The Native Fashion Now exhibit opened February 16 at the Smithsonian’s National Museum of the American Indian George Gustav Heye Center in New York. The show represents the innovations of over 50 years of contemporary indigenous fashion with the majority of the pieces being the creation of Native Americans. Sixty-seven US and Canadian artists and designers are represented in the exhibit that showcases the melding of generations-old design and technique and contemporary couture.
From a totem pole designed dress to intricately beaded foot wear, native design-inspired urban street wear, to traditionally crafted jewelry incorporating non-traditional alloys, over 100 pieces express the height of contemporary indigenous fashion.
Traditional materials such as feathers, beads, buckskin and quills are unifying ingredients that link the fashion pieces to pueblo and tribal counterparts, but the outcome is something uniquely modern.
Take, for example, David Gaussoin and Wayne Nez Gaussoin’s (Diné [Navajo])/Picuris Pueblo) Postmodern Boa, made from stainless steel, sterling silver, enamel, paint, and feathers, that rests on the shoulders and rises in a serpentine, feathered swirl around the head and neck of its wearer.
Or consider Alano Edzerza’s (Tahltan) cotton Chilkat tunic in striking black and white, patterning utilizing Northwestern tribal symbols.
Diné designer Orlando Cape’s fiery feathered-capped dress from his “Desert Heat” Collection utilizes painted silk, organza, feathers, beads, and 24k gold; its feathers evoke the essence of a desert southwestern sky at sunset.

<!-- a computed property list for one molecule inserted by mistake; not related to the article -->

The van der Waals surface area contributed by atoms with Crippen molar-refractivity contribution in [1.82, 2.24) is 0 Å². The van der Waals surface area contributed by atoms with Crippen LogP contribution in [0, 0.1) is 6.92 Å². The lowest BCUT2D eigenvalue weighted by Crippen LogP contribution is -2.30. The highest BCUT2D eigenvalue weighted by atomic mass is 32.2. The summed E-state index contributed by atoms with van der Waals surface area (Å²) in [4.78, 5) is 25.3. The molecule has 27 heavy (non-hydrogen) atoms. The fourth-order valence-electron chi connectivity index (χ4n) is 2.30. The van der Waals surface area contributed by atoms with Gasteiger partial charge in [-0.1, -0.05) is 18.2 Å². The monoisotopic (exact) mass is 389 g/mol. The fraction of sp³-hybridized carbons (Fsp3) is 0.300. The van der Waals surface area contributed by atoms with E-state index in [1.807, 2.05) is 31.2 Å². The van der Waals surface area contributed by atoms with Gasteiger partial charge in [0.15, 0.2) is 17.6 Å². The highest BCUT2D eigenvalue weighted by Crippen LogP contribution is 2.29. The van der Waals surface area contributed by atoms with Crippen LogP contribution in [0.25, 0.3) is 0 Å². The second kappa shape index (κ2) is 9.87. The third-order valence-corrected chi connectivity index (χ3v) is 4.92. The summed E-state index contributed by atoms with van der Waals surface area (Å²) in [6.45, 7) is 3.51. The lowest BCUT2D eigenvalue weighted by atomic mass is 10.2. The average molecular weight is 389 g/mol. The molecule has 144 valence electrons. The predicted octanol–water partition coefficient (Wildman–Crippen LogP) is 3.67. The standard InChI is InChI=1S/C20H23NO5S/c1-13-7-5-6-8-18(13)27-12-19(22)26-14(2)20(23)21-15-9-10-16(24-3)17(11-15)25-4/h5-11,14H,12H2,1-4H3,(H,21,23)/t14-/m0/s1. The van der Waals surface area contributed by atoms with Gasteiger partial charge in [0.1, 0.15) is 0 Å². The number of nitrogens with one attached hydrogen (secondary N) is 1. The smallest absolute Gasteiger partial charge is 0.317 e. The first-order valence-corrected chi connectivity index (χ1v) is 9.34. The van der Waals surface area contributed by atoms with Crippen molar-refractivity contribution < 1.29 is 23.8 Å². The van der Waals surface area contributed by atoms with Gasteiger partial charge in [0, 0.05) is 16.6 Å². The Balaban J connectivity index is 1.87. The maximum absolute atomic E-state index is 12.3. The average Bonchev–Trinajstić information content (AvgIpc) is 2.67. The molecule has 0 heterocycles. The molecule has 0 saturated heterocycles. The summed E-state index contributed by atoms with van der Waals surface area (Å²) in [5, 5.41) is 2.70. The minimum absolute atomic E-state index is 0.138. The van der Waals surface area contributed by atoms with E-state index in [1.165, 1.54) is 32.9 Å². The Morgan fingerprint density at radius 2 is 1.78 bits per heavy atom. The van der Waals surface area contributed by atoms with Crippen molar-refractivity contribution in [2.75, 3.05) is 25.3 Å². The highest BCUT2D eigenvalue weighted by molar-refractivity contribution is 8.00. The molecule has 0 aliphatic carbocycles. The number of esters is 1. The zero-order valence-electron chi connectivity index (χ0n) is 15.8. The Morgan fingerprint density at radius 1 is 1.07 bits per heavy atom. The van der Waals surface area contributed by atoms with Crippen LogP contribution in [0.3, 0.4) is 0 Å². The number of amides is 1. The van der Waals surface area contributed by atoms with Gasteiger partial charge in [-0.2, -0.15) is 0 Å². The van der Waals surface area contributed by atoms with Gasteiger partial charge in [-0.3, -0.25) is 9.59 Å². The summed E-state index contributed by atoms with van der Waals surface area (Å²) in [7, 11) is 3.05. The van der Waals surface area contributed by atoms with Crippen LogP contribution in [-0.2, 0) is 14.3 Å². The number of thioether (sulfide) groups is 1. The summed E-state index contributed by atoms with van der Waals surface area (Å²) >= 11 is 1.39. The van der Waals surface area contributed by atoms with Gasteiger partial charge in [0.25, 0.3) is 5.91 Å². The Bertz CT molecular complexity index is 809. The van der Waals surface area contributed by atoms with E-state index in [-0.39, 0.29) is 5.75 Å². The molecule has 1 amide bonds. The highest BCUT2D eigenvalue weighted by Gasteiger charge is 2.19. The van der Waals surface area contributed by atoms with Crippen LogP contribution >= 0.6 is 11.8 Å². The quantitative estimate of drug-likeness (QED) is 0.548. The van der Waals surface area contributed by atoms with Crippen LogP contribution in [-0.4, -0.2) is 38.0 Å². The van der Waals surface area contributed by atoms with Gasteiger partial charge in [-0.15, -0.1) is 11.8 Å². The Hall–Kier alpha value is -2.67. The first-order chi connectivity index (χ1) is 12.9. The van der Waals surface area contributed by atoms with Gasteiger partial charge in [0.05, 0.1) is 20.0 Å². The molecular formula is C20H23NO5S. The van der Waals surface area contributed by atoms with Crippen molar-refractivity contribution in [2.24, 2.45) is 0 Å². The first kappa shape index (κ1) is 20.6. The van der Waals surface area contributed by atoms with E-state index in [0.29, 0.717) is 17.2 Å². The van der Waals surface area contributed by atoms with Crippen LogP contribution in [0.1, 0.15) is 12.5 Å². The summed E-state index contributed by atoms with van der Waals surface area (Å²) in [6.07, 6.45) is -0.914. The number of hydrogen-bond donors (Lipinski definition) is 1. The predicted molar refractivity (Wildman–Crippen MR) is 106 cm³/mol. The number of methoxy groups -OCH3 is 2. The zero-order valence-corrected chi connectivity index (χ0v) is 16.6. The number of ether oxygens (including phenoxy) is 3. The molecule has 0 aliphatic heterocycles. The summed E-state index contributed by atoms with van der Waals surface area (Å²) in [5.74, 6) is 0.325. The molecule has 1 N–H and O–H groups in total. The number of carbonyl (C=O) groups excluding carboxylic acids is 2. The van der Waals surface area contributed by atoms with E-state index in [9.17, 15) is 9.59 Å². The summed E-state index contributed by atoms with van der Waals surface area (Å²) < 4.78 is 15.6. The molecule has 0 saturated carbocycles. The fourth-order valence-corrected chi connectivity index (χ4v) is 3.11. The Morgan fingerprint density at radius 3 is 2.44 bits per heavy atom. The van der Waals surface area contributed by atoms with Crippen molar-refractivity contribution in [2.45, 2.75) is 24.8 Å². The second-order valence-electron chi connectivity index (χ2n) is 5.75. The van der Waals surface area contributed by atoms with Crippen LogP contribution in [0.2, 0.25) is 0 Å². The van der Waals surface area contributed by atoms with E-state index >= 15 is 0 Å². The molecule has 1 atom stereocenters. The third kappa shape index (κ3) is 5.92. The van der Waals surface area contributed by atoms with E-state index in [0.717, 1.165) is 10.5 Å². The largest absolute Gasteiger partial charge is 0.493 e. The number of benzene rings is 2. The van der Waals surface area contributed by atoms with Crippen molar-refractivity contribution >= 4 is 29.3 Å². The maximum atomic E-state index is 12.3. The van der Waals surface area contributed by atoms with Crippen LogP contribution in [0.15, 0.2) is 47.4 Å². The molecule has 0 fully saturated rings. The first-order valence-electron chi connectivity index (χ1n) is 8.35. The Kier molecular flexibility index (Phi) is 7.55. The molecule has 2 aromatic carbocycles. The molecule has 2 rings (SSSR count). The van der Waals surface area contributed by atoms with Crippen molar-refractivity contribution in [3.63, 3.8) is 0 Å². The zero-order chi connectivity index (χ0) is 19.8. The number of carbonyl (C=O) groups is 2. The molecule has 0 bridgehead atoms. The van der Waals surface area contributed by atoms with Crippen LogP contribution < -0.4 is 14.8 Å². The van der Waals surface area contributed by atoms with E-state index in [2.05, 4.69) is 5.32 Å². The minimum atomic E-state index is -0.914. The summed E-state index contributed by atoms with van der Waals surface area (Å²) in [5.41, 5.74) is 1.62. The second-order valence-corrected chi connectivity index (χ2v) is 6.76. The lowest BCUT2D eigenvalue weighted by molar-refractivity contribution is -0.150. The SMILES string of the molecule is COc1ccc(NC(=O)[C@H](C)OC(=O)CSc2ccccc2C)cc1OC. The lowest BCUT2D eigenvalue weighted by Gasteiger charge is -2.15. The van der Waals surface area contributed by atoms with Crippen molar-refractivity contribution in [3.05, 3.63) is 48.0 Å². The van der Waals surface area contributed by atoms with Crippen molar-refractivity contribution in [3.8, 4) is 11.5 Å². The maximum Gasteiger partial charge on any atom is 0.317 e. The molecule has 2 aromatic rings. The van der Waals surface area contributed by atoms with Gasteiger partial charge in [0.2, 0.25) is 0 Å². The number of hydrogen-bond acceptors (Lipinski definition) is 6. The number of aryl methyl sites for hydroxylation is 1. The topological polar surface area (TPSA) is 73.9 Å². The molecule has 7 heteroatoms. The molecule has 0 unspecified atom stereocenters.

Jamie Okuma’s (Luiseño/Shoshone-Bannock) creation, hand-beaded Christian Louboutin Boots, utilizes glass beads from the 1880s, repurposed to cover the boot’s surface, forms a bold collage of western tribal motifs.
Although Native Fashion Now celebrates the creativity and innovation of these artists and designers, success is a hard-won endeavor that comes with a unique set of obstacles: One of the challenges that Native American artists face is the integration into their work of designs that carry sacred connotations. The majority of contemporary artists don’t live in their pueblo or tribe of origin and may not be aware of the ceremonial significance of an artistic element. It remains to be seen how tribal spiritual leaders and tribal law can or should impact the work of contemporary artists.
At the show’s opening, in March 2016 at the Peabody Essex Museum in Salem, MA, the museum hosted a roundtable discussion with three artists, Jamie Okuma (Shoshone), Patricia Michaels (Taos Pueblo), and Pat Pruitt (Laguna Pueblo) that further captured some of the intricacies of incorporating ancient tradition with modern innovation.
Kathleen C. Stone, writing for Arts Fuse, captured the discussion: “The artists at the roundtable shared thoughts about the specter of assimilation. Most Native artists learn about technique and the spiritual significance of traditional design by working on ceremonial garments and objects for the tribe. When it comes to their own art, they draw on all that makes them who they are, including tribal traditions, and that motivates them when it comes to deciding what to use in their artistic and commercial enterprises. “Whatever we’re doing as artists is to be seen, and sold.” Okuma said. On the other hand, some of their creations must remain out-of-sight from the public. “Ceremonial life remains private to the pueblo,” insists Pruitt.”
“One audience member raised the tricky issue of cultural appropriation this way: “What advice can I give fashion students who are inspired by Native art?” When answering, Okuma pointed out the Isaac Mizrahi dress on display in the gallery: “It’s beautifully done, in a respectful manner. But before using a design, an artist should write to the tribe for guidance. Get permission. Your work must bear the integrity of who you are and where the elements came from.” Michaels offered this as summary: “We are artists, and we are still here, after all the genocides, dislocations, and pillaging. We are proud of who we are, and want to be part of the larger world, while also celebrating our own culture.”
The exhibit will remain at the Smithsonian’s National Museum of the American Indian through September 4, 2017.